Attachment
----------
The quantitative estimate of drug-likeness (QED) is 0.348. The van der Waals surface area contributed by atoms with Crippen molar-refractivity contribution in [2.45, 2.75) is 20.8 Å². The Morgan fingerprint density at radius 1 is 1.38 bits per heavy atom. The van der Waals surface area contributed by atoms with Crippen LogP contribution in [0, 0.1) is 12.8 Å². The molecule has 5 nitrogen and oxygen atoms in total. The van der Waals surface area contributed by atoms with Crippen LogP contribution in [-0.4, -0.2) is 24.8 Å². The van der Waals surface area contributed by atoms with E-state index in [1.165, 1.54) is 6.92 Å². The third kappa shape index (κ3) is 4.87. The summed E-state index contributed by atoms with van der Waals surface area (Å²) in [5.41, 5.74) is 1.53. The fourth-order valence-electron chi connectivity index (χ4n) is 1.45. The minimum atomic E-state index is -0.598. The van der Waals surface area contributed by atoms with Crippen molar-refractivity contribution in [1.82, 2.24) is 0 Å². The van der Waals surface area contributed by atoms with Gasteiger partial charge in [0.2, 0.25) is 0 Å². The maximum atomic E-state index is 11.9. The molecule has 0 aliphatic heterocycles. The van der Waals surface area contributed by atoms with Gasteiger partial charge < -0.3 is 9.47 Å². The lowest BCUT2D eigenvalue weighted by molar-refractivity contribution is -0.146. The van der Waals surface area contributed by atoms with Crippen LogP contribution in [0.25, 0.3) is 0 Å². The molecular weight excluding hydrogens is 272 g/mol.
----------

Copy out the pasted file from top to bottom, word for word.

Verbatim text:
The quantitative estimate of drug-likeness (QED) is 0.348. The van der Waals surface area contributed by atoms with Crippen molar-refractivity contribution in [2.45, 2.75) is 20.8 Å². The Morgan fingerprint density at radius 1 is 1.38 bits per heavy atom. The van der Waals surface area contributed by atoms with Crippen LogP contribution in [0, 0.1) is 12.8 Å². The molecule has 5 nitrogen and oxygen atoms in total. The van der Waals surface area contributed by atoms with Crippen LogP contribution in [-0.4, -0.2) is 24.8 Å². The van der Waals surface area contributed by atoms with E-state index in [1.165, 1.54) is 6.92 Å². The third kappa shape index (κ3) is 4.87. The summed E-state index contributed by atoms with van der Waals surface area (Å²) in [5.41, 5.74) is 1.53. The fourth-order valence-electron chi connectivity index (χ4n) is 1.45. The minimum atomic E-state index is -0.598. The van der Waals surface area contributed by atoms with Crippen molar-refractivity contribution in [1.82, 2.24) is 0 Å². The van der Waals surface area contributed by atoms with Gasteiger partial charge in [0.2, 0.25) is 0 Å². The maximum atomic E-state index is 11.9. The molecule has 0 aliphatic heterocycles. The van der Waals surface area contributed by atoms with Gasteiger partial charge < -0.3 is 9.47 Å². The lowest BCUT2D eigenvalue weighted by molar-refractivity contribution is -0.146. The van der Waals surface area contributed by atoms with Crippen LogP contribution in [0.25, 0.3) is 0 Å². The molecular weight excluding hydrogens is 272 g/mol.